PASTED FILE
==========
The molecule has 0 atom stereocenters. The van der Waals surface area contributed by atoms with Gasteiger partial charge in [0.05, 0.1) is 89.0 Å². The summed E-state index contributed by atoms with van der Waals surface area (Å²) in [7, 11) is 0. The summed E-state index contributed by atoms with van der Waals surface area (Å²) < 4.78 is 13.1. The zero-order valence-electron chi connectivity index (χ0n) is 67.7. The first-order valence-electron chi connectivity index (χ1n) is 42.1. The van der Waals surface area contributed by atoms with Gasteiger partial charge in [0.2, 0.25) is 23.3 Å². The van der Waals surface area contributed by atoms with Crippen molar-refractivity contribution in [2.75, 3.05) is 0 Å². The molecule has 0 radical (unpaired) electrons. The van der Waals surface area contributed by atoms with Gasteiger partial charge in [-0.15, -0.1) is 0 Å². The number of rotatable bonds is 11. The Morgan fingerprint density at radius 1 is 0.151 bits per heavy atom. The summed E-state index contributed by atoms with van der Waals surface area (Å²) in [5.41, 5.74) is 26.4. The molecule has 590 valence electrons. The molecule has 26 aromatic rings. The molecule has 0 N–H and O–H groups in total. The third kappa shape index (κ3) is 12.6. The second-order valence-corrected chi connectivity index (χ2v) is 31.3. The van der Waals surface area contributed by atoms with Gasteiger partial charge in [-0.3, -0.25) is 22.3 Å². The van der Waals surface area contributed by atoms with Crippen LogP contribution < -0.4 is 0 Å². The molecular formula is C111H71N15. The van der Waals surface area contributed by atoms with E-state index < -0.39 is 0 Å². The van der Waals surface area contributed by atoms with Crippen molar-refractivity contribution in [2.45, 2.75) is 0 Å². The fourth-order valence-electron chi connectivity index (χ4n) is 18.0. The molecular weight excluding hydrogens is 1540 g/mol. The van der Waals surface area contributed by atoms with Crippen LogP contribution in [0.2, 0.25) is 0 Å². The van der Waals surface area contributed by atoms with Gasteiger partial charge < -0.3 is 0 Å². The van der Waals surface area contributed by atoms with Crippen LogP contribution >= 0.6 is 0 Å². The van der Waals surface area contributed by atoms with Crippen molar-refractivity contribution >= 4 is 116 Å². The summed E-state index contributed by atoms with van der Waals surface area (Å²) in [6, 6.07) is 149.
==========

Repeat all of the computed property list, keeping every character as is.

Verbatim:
The molecule has 0 atom stereocenters. The van der Waals surface area contributed by atoms with Gasteiger partial charge in [0.05, 0.1) is 89.0 Å². The summed E-state index contributed by atoms with van der Waals surface area (Å²) in [7, 11) is 0. The summed E-state index contributed by atoms with van der Waals surface area (Å²) < 4.78 is 13.1. The zero-order valence-electron chi connectivity index (χ0n) is 67.7. The first-order valence-electron chi connectivity index (χ1n) is 42.1. The van der Waals surface area contributed by atoms with Gasteiger partial charge in [0.2, 0.25) is 23.3 Å². The van der Waals surface area contributed by atoms with Crippen molar-refractivity contribution in [2.75, 3.05) is 0 Å². The molecule has 0 radical (unpaired) electrons. The van der Waals surface area contributed by atoms with Gasteiger partial charge in [-0.15, -0.1) is 0 Å². The number of rotatable bonds is 11. The Morgan fingerprint density at radius 1 is 0.151 bits per heavy atom. The summed E-state index contributed by atoms with van der Waals surface area (Å²) in [5.41, 5.74) is 26.4. The molecule has 590 valence electrons. The molecule has 26 aromatic rings. The molecule has 0 N–H and O–H groups in total. The third kappa shape index (κ3) is 12.6. The second-order valence-corrected chi connectivity index (χ2v) is 31.3. The van der Waals surface area contributed by atoms with Gasteiger partial charge in [-0.3, -0.25) is 22.3 Å². The van der Waals surface area contributed by atoms with Crippen LogP contribution < -0.4 is 0 Å². The molecular formula is C111H71N15. The van der Waals surface area contributed by atoms with E-state index < -0.39 is 0 Å². The van der Waals surface area contributed by atoms with Crippen molar-refractivity contribution in [2.45, 2.75) is 0 Å². The fourth-order valence-electron chi connectivity index (χ4n) is 18.0. The molecular weight excluding hydrogens is 1540 g/mol. The van der Waals surface area contributed by atoms with Crippen LogP contribution in [0.2, 0.25) is 0 Å². The van der Waals surface area contributed by atoms with Gasteiger partial charge < -0.3 is 0 Å². The van der Waals surface area contributed by atoms with Crippen LogP contribution >= 0.6 is 0 Å². The van der Waals surface area contributed by atoms with Crippen molar-refractivity contribution >= 4 is 116 Å². The summed E-state index contributed by atoms with van der Waals surface area (Å²) in [6, 6.07) is 149.